US patents

  Reissued (US)

  • U.S. Patent RE11,913 "Transmitting electrical impulses and signals and in apparatus, there-for". Filed 1 April 1901; Issued 4 June 1901.

  See also

  Notes

  1. ^ "Guglielmo Marconi – The father of long distance radio communication – An engineer's tribute". http://ieeexplore.ieee.org/Xplore/login.jsp?url=http://ieeexplore.ieee.org/iel5/4137114/4137241/04137304.pdf%3Farnumber%3D4137304&authDecision=-203. 
  2. ^ a b "Guglielmo Marconi: The Nobel Prize in Physics 1909"
  3. ^ "Welcome to IEEE Xplore 2.0: Sir J.C. Bose diode detector received Marconi's first transatlanticwireless signal of December 1901 (the "Italian Navy Coherer"Scandal Revisited)". Ieeexplore.ieee.org. http://ieeexplore.ieee.org/xpl/freeabs_all.jsp?arnumber=658778. Retrieved 2009-01-29. 
  4. ^ Roy, Amit (2008-12-08). "Cambridge 'pioneer' honour for Bose". The Telegraph (Calcutta: Telegraphindia.com). http://www.telegraphindia.com/1081208/jsp/nation/story_10221833.jsp. Retrieved 2010-06-10. 
  5. ^ Williams, H. S., & Williams, E. H. (1910). Every-day science. New York: Goodhue Company. Page 54.
  6. ^ Icons of invention: the makers of the modern world from Gutenberg to Gates. ABC-CLIO. http://books.google.com/books?id=WKuG-VIwID8C&pg=PA161&dq=British+High+Court+upheld+patent+7777&hl=en&ei=8hc_TujkFubb0QGUvantAw&sa=X&oi=book_result&ct=result&resnum=1&ved=0CC0Q6AEwAA#v=onepage&q&f=false. Retrieved 07-08-2011.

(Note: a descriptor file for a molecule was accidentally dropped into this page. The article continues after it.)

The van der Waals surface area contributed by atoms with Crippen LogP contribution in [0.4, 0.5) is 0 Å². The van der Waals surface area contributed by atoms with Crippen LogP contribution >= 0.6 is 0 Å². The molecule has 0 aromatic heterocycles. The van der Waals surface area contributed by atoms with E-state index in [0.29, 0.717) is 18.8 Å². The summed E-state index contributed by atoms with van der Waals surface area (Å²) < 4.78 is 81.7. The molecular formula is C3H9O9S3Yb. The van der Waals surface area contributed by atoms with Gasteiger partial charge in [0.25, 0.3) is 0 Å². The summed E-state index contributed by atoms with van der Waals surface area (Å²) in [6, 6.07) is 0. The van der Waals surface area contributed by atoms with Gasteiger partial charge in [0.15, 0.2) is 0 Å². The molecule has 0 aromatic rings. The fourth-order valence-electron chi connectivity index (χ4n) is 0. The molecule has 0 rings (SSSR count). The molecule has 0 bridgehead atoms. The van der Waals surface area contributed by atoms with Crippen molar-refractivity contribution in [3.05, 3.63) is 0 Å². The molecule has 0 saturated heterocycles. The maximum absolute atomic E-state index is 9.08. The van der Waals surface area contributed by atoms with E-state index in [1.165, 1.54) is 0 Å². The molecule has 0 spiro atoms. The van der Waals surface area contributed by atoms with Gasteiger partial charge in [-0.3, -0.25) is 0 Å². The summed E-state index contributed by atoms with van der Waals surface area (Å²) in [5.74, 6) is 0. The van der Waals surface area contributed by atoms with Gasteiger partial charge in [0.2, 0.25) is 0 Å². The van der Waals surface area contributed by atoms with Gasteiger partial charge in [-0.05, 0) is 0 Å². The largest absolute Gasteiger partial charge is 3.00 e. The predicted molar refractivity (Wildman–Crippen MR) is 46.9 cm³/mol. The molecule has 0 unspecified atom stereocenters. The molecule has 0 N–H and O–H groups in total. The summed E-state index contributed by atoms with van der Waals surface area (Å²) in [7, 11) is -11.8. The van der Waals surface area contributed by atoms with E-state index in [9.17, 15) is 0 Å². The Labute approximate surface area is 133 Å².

7. ^ Ingenious Ireland: A County-by-County Exploration of the Mysteries and Marvels of the Ingenious Irish. Simon and Schuster. http://books.google.com/books?id=exics12jmtwC&pg=PA313&dq=Marconi+successful+at+commercializing+radio&hl=en&ei=wTpATvudJ9OftgeNzMnFBw&sa=X&oi=book_result&ct=result&resnum=3&ved=0CDIQ6AEwAg#v=onepage&q&f=false. Retrieved 07-08-2011. 
  8. ^ Robert McHenry, "Guglielmo Marconi," in Encyclopaedia Britannica, 1993.
  9. ^ Marconi delineated his 1895 apparatus in his Nobel Award speech. See: Marconi, "Wireless Telegraphic Communication: Nobel Lecture, 11 December 1909." Nobel Lectures. Physics 1901–1921. Amsterdam: Elsevier Publishing Company, 1967: 196–222. Page 198.
  10. ^ Guglielmo Marconi, padre della radio
  11. ^ See: Marconi, "Wireless Telegraphic Communication: Nobel Lecture, 11 December 1909." Nobel Lectures. Physics 1901–1921. Amsterdam: Elsevier Publishing Company, 1967: 196–222. Page 206.
  12. ^ "The Nobel Prize in Physics 1909". http://nobelprize.org/nobel_prizes/physics/laureates/1909/marconi-bio.html. 
  13. ^ Luigi Solari, Guglielmo Marconi e la Marina Militare Italiana, Rivista Marittima, febbraio 1948
  14. ^ Alfred Thomas Story, The Story of Wireless Telegraphy. 1904. Page 58.
  15. ^ Plaque #2389 on Open Plaques.
  16. ^ "Flickr Photo". http://www.flickr.com/photos/psd/164193649/. 
  17. ^ BBC Wales, "Marconi's Waves"